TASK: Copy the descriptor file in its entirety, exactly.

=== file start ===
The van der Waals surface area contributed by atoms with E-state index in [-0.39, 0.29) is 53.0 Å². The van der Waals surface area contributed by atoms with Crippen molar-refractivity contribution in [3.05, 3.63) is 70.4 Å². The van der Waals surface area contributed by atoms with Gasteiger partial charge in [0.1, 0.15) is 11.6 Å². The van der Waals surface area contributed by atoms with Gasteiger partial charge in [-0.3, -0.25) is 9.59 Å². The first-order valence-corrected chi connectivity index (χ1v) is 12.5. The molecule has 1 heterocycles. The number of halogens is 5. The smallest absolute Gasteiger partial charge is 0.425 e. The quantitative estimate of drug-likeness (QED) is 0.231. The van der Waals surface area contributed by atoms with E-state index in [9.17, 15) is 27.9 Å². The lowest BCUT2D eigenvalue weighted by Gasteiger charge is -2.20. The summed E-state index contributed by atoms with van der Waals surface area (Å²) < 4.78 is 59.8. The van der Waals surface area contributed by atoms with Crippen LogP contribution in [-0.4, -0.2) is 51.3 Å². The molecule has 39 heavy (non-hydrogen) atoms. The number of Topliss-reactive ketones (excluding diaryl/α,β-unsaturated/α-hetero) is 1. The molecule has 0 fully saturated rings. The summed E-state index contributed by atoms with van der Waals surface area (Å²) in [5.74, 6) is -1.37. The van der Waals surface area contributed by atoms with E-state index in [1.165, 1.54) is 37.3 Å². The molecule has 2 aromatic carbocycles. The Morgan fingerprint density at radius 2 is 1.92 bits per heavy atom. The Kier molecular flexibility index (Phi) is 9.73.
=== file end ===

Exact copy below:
The van der Waals surface area contributed by atoms with E-state index in [-0.39, 0.29) is 53.0 Å². The van der Waals surface area contributed by atoms with Crippen molar-refractivity contribution in [3.05, 3.63) is 70.4 Å². The van der Waals surface area contributed by atoms with Gasteiger partial charge in [0.1, 0.15) is 11.6 Å². The van der Waals surface area contributed by atoms with Gasteiger partial charge in [-0.3, -0.25) is 9.59 Å². The first-order valence-corrected chi connectivity index (χ1v) is 12.5. The molecule has 1 heterocycles. The number of halogens is 5. The smallest absolute Gasteiger partial charge is 0.425 e. The quantitative estimate of drug-likeness (QED) is 0.231. The van der Waals surface area contributed by atoms with E-state index in [9.17, 15) is 27.9 Å². The lowest BCUT2D eigenvalue weighted by Gasteiger charge is -2.20. The summed E-state index contributed by atoms with van der Waals surface area (Å²) < 4.78 is 59.8. The van der Waals surface area contributed by atoms with Crippen LogP contribution in [-0.4, -0.2) is 51.3 Å². The molecule has 39 heavy (non-hydrogen) atoms. The number of Topliss-reactive ketones (excluding diaryl/α,β-unsaturated/α-hetero) is 1. The molecule has 0 fully saturated rings. The summed E-state index contributed by atoms with van der Waals surface area (Å²) in [5.74, 6) is -1.37. The van der Waals surface area contributed by atoms with E-state index in [1.165, 1.54) is 37.3 Å². The molecule has 2 aromatic carbocycles. The Morgan fingerprint density at radius 2 is 1.92 bits per heavy atom. The Kier molecular flexibility index (Phi) is 9.73.